- Instructor: William Hirt
- Office: SCI-217
- Office hours: MTh 2:00-3:15 PM, TF 11:00-12:15 AM, and F 12:30-1:45 PM
- Email: firstname.lastname@example.org
- Office Phone: 530·938·5255
- Lab Phone: 530·938·5157
- Section number (CRN): 7020
- Meeting times: W, F 6:30-9:20 PM and Sa 7:30 AM-5:20 PM (24, 26 and 27-Aug, 2016)
- Meeting place: SCI-216
- Units: 0.5
- Degree applicability: non degree applicable
- Wednesday and Friday presentations:
- bring a notebook and pen or pencil so that you can take notes and write down questions.
- Saturday's field trip:
- bring warm clothes and a parka in case the weather becomes windy or wet;
- wear light boots or heavy tennis shoes and bring a hat, sunglasses and sunscreen;
- bring lunch, snacks and plenty of water;
- bring your camera, binoculars and a hand lens (remember, rock collecting is prohibited in the Park.)
- Text (provided): Geologic Overview of Mount Mazama and the Crater Lake Caldera by William Hirt
- Contrast the geologic setting of Crater Lake National Park with that of that of adjacent High Cascade range, and explain how these differences are related to the distinct eruptive characters of volcanoes in these two areas.
- Analyze the origins of geologic features in and adjacent to Crater Lake National Park in terms of the interactions between volcanic and erosional processes.
- Order a list of the major events in the geologic history of Crater Lake National Park and describe how the relative and absolute ages of these events have been determined.
- Describe the potential hazards posed by both eruptive and non-eruptive events in Crater Lake National Park and describe how to best respond in case of a specific threat.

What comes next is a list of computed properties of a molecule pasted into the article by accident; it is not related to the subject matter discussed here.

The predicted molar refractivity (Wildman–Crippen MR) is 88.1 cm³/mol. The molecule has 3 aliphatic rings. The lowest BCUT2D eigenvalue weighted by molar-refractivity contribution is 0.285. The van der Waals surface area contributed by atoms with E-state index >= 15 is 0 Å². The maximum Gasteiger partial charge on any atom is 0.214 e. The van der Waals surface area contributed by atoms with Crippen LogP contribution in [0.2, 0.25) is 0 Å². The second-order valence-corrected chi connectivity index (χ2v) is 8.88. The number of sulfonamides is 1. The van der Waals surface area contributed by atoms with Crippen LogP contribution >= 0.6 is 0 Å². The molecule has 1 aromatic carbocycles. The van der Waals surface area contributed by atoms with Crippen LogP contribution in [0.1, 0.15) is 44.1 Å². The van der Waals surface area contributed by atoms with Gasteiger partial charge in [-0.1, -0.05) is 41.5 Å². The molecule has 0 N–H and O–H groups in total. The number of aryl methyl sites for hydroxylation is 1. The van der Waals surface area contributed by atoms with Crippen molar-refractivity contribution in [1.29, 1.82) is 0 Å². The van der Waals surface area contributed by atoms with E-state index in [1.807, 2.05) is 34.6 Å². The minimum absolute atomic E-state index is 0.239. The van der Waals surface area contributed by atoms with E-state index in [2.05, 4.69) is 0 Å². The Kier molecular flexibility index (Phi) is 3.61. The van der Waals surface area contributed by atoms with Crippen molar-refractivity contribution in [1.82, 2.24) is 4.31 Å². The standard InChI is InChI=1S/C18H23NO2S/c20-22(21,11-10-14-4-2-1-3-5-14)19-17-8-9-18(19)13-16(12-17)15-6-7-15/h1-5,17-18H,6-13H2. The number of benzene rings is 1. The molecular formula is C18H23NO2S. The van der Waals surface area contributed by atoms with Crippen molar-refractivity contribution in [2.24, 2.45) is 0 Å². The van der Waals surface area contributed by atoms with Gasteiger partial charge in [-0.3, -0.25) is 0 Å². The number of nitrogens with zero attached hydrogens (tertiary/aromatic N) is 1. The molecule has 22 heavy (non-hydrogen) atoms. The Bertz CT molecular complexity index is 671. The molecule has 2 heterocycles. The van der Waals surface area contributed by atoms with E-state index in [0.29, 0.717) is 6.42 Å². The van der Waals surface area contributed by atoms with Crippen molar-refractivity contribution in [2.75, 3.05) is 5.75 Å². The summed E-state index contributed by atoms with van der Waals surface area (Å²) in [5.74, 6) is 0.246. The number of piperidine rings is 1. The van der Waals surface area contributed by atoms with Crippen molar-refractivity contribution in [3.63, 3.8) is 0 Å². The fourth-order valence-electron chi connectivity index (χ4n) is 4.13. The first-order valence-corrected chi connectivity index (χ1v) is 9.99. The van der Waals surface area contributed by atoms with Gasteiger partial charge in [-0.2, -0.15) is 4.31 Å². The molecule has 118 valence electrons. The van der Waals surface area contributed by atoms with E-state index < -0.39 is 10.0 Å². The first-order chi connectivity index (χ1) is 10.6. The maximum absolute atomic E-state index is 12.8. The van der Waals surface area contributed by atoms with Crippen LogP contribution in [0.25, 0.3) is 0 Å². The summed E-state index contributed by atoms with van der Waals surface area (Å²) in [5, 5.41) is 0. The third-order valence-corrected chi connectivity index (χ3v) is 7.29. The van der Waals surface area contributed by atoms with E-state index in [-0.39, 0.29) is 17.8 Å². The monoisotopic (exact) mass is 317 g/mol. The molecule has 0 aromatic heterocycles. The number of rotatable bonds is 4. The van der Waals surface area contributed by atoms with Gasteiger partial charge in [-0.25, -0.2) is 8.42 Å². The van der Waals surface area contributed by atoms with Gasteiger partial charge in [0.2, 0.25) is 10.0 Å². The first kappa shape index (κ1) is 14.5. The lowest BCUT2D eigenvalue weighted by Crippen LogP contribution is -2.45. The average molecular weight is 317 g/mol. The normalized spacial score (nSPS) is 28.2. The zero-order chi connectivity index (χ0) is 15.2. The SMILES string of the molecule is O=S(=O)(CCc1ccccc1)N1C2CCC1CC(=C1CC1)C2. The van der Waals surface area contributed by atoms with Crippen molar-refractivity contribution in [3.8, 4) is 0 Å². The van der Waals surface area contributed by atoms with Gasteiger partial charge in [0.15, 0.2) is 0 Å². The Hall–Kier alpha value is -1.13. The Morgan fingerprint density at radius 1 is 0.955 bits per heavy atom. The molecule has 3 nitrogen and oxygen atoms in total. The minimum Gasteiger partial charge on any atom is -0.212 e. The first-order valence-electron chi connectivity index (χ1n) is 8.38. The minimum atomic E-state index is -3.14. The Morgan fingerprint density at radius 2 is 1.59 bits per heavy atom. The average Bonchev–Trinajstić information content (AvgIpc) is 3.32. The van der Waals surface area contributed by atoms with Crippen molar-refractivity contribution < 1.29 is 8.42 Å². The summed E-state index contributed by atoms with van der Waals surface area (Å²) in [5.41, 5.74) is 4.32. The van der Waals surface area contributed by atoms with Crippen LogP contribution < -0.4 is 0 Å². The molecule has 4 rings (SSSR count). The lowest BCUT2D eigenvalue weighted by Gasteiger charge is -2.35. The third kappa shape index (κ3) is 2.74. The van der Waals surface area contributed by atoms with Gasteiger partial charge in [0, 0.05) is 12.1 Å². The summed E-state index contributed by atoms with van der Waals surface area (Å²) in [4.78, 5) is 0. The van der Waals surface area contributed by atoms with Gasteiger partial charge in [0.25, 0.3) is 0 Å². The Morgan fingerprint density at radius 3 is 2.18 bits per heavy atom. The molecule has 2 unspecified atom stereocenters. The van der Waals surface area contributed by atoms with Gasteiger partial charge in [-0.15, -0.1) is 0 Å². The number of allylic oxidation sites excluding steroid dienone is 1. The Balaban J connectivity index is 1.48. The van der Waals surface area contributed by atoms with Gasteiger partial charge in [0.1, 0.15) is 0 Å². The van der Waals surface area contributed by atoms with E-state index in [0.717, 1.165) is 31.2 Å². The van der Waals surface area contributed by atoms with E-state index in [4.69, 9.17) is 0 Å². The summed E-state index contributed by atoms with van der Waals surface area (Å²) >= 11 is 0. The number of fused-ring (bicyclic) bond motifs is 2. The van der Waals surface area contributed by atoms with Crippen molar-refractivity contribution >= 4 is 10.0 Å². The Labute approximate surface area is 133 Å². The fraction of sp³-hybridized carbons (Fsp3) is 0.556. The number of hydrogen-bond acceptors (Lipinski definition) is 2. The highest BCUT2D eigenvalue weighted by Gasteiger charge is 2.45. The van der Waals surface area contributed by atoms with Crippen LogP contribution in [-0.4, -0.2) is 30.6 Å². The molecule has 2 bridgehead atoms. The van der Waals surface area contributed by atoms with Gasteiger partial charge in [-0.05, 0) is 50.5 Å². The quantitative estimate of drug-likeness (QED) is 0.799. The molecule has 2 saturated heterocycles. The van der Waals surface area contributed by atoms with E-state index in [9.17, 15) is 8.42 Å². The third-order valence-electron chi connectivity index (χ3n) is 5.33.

Fall 2016 course schedule
|24-Aug-16||Mount Mazama's geologic setting and eruptive styles||p. 1-7|
|26-Aug-16||Mount Mazama's geologic history and potential hazards||p. 8-12|
|27-Aug-16||Crater Lake field trip||p. 15-19|
Grades will be based on total scores for:
- active and informed participation (10 total points);
- a comprehensive final quiz (10 total points).
There will be no alternate or "extra credit" assignments. The final grade will be computed from a total of 20 points, and will be scored as follows: 70 or more % = P; and < 70% = NP. The instructor reserves the right to adjust these percentages if such an adjustment is warranted by the class average, but under no circumstances will a student who earns a score of < 65% receive a satisfactory (P) grade. In addition to class time, a student should expect to spend 1-2 hours reviewing their notes and text and studying for the final quiz.
Attendance, withdrawal and incomplete policies
Active and informed participation—reading your text, taking complete notes during class sessions, studying features in the field and asking well-informed questions—are the keys to succeeding in this course. If a student is unable to complete the class he or she may withdraw before 26-Aug-2016 without receiving a grade, and is responsible for notifying the admissions office and completing all necessary forms. No incompletes will be granted for this class.
Students have the right to request reasonable accommodations to college requirements, services, facilities, or programs if their documented disability imposes an educational limitation or impedes access to requirements, services, facilities, or programs. A student with a disability who would like to utilize accommodations is responsible for requesting necessary accommodations by identifying himself/herself to their instructor or the Disabled Student Programs & Services (DSPS) office located in Eddy Hall 101 (Building 94) on the Weed campus. The DSPS office phone number is 530-938-5297 and applications for services are also available on the website at http://www.siskiyous.edu/dsps/documents/application.pdf . Students who consult or request assistance from DSPS regarding specific accommodations will be required to meet timelines and procedural requirements established by the DSPS office.
Make-up policy for missed work
Because this is a short-term, positive-attendance course there will not be any opportunities to make up missed discussion topics or field trip activities.
Late assignment policy
No late assignments will be accepted for this class.
Students are encouraged to collaborate with one another as we discuss topics in the classroom and the field and as they prepare for quiz. I expect that each student will work independently, however, when he or she takes the final quiz. If I find evidence that any students are not living up to this code of academic integrity (for example, because they are comparing answers during the final) I reserve the right to give them a score of zero on the quiz.